While it is relatively easy to find fault in our military and political leadership, the arrival of General Westmoreland at the Pentagon signalled a major change in the way information was used to influence decisions.

Under Westmoreland, intelligence became little more than snippets of information of questionable value designed to help the General Staff respond to the latest media sensation.

Form was far more important than substance.  I recall a LTC giving me (a lowly 2LT) instructions on how to properly staple a two page report:  The staple should be at a 45º angle in the seal of the Department of the Army.   Clearly, far too many staffies at the Pentagon looking for something to do.

While I found this amusing at the time, something far more sinister was happening at the Pentagon.  Intelligence was being manipulated to prop up questionable policies and strategies.   In fact, constructive debate within the E-Ring was supplemented by sycophant officers who simply parroted a self-serving agenda, which ultimately proved totally indefensible.

When looking at the war in Vietnam dispassionately – i.e. from the perspective of history – one can see that many mistakes in judgement occurred.

Vietnam leaves lasting scars and those that are so inclined should make up their own mind about the effects of this tragic war after viewing Ken Burns’ documentary.  Personally, I find his narrative riveting and an accurate recreation of a pivotal event in American history.

 

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SFTT Military News: Highlights for Week Ending Sep 15, 2017

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Found below are a few military news items that caught my attention this past week. I am hopeful that the titles and short commentary will encourage SFTT readers to click on the embedded links to read more on subjects that may be of interest to them.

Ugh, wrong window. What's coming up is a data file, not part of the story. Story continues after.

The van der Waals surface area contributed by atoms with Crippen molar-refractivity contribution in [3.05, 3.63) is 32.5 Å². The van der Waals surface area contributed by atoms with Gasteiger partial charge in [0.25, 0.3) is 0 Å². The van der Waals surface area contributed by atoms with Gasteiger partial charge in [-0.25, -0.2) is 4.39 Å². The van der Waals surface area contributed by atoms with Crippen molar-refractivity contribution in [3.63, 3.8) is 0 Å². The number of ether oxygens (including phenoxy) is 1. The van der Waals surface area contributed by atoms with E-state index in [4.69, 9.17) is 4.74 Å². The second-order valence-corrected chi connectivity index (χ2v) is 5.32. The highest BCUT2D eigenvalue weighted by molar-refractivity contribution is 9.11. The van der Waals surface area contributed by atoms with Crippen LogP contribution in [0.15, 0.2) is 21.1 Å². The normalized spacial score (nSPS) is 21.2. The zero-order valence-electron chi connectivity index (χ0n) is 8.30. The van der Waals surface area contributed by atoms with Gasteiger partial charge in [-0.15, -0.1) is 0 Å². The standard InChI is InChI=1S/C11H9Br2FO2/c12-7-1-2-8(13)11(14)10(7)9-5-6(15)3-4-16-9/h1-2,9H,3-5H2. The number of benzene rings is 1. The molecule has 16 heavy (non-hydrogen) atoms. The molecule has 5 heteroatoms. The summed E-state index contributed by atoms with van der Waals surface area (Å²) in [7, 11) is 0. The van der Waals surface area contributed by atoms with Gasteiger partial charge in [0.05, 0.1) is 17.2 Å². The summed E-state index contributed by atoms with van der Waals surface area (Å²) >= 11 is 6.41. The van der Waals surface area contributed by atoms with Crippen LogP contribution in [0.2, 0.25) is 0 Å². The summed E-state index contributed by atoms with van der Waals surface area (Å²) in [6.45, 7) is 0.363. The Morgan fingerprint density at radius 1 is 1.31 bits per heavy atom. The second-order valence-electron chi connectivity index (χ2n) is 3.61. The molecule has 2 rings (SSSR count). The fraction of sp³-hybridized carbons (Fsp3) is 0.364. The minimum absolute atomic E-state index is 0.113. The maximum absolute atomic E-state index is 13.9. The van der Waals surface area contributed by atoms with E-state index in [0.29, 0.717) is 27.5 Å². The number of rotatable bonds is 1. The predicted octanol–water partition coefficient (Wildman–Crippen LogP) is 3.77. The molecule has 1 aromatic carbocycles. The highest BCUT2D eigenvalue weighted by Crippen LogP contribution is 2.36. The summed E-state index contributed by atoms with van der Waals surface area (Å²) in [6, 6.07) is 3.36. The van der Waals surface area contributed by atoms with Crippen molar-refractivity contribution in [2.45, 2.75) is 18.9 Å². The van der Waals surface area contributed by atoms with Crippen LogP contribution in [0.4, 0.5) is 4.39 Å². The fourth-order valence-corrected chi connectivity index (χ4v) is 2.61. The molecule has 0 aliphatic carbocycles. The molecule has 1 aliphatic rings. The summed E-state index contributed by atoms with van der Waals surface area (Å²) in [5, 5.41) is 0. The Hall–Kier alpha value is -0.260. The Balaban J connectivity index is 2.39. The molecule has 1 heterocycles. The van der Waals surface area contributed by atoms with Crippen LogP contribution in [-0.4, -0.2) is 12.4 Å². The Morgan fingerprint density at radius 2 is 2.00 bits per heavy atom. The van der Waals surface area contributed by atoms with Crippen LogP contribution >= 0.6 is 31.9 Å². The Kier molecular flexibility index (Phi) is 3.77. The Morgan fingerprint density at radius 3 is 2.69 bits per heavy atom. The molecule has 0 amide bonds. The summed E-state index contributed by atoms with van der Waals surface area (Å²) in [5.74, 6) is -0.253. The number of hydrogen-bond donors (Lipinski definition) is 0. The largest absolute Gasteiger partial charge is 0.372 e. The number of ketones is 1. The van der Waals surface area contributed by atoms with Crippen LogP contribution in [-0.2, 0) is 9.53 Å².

If you have subjects of topical interest, please do not hesitate to reach out. Contact SFTT at info@sftt.org.

North Korea Reportedly Seeks Military “Equilibrium” with the U.S. 
North Korea said on Saturday it aims to reach an “equilibrium” of military force with the United States, which earlier signaled its patience for diplomacy is wearing thin after Pyongyang fired a missile over Japan for the second time in under a month. “Our final goal is to establish the equilibrium of real force with the U.S. and make the U.S. rulers dare not talk about military option,” North Korean leader Kim Jong Un was quoted as saying by the state news agency, KCNA.  Read more . . .

Assessment of Russian Zapad Military Exercise
The large-scale Russian military exercise known as Zapad, which started in Belarus on Thursday, is already a propaganda success: It has alarmed Russia’s North Atlantic Treaty Organization neighbors and garnered so much Western media coverage that one might think it was an actual combat operation. But it has also provided an important insight into the fears of the Russian and Belarusian rulers, fears that are not necessarily groundless. To Lithuanian President Dalia Grybauskaite, the exercise is meant to “frighten” her country. To Finnish Defense Minister Jussi Niinisto, it’s about “information warfare” (“Western countries have taken the bait completely, they’ve plugged the exercises so much,” he said recently). To military experts, the quadrennial exercise is a chance to see how much the Russian army has progressed since 2013, when the last Zapad was held. To me, the most intriguing part of the exercise is its storyline.   Read more . . .

North Korea Kim

Is there a “Military Option” for North Korea?
President Trump’s top national security aide said Friday there is a military option for handling North Korea’s missile and nuclear testing, even though it’s an option the Trump administration does not want to employ. White House national security adviser H.R. McMaster said at the White House that the administration again wants new sanctions against North Korea to work. But he warned that the regime’s stepped up testing means that “we’re out of time.”  Read more . . .